Although a number of studies had been carried out on technical efficiency of fish farming and value chain of fish farming independently, worthy of note are:Kee-Chai, Maura, Virginia andIan (1982) who studied “Inputs as related to output in milkfish production in the Philippines”; Onoja, and Achike, (2011)who also studied “Resource Topicivity In Small-Scale Catfish (Clarias gariepinus) Farming In Rivers State, Nigeria: A Translog Model Approach”; while on the other hand, “A study on the Value Chain Assessment of the Aquaculture Sector in Indonesia” was conducted by Ardjosoediro and Goetz (2007);Ardjosoediro and Neven, (2008) further studied “The Kenya Capture Fisheries Value Chain: An Amap-Fskg Value Chain Finance Case Study”;Macfadyen, G. et al. (2011), also conducted a study on “Value-Chain Analysis of Egyptian Aquaculture”; Russell and Hanoomanjee (2012) released a “Manual on Value Chain Analysis and Promotion in Southern Africa”; to mention a few, Nwosu and Onyeneke, (2013) studied “TheEffect of Topicive Inputs of Pond Fish Topicion on the Output of Fish in Owerri Agricultural Zone of Imo State, Nigeria”. From the above-listed studies, it is obvious that very few studies (if any at the moment) are available on Analysis of factor-product relationship in pisciculture value chain, and most especially in Lagos state, Nigeria. Due to the aforementioned scenario, this study therefore intends to bridge the research gap by analyzing the factor-product relationship in pisciculture value chain in Lagos State, Nigeria.
1.3 Objectives of the Study
The broad objective of this work is to analyze factor-product relationship in pisciculture value chain in Lagos state, Nigeria. The specific objectives are to:
- describe the socio-economic characteristicsand examine their influence on pisciculture farmers output;
- identify the value chain steps in pisciculture enterprise;
- determine the factor-product relationship at every steps and estimate the technical efficiency in value chain pisciculture enterprise;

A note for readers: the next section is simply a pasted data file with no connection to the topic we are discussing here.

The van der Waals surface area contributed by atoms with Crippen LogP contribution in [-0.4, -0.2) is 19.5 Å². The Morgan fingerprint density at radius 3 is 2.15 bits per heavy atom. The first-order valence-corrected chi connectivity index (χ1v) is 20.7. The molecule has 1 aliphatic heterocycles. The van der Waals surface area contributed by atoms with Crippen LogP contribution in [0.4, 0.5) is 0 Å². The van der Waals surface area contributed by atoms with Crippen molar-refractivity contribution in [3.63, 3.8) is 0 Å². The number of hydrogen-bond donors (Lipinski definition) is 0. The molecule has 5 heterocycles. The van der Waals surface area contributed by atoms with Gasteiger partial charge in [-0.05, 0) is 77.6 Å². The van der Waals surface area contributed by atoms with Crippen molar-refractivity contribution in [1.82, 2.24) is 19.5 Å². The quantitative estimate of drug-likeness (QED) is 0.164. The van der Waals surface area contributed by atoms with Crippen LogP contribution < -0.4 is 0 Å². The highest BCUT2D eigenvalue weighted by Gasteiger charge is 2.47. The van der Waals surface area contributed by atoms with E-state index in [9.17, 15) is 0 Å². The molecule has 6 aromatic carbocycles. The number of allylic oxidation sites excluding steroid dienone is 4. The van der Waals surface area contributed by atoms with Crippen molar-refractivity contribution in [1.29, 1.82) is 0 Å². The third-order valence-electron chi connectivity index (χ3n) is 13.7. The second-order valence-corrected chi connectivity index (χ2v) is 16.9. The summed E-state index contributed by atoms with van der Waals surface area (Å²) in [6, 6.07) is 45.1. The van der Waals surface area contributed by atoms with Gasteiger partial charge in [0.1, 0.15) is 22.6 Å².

- estimate the cost and returns of pisciculture value chain in this area;
- identify the various constraints facing pisciculture value chain;
- derive relevant policy recommendations based on the findings.
The following null hypothesis will be tested:
H01: Socio-economic characteristics of pisciculture farmers have no influence on their output;
H02: Pisciculture farmers are not technically efficient; and
H03: Pisciculture value chain is not profitable.
The findings of the study will be useful for potential and practicing fish farmers, policy makers, researchers, extension agents and the general public at large. It will aid potential fish farmers in their enterprise selection, resource use efficiency and production pattern decisions. The fish farmers currently involved in this venture will in addition to the aforementioned information be able to utilize the findings of this research to realize vast opportunities unexploited in their enterprise. The policy makers will use these findings to plan effectively for fishery programme, since the finding will expose the inherent and peculiar socioeconomic characteristics of fish farmers and how these characteristics influence their technical efficiency. Researchers who intend to further studies on fish farming will find this work useful as a reference material. The findings will also give the extension agents good background information about the fishing community and systematic approach in carrying out the extension programs. The general public at large can also benefit from this study as it would provide information on profitability of pisciculture value chain in the study area.
1.6 Limitation of the Study
This study faced limitless limitations; worthy of note among them is lack of fund. The researcher due to lack of fund could only sample 120 pond fish farmers in Lagos State out of the estimated over 1.5million pisciculturists in this area. Also, bad road network and poor transportation system hindered my accessibility to some areas, as they require ferrying through the sea to get there and getting a boat sailor on charter, which proved quite exhaustive.
On the other hand, some of the respondents withheld some information like average annual income as they presume that this information will be used against them to calculate their tax. Finally, the duration (12months – 2 fish production cycles) of this research was not enough as fishing in Lagos state is done all through the year. It would have been better to observe the effects of pisciculture over (at least) four fish production cycle to properly ascertain the efficiency level of pond fish farmers in this area.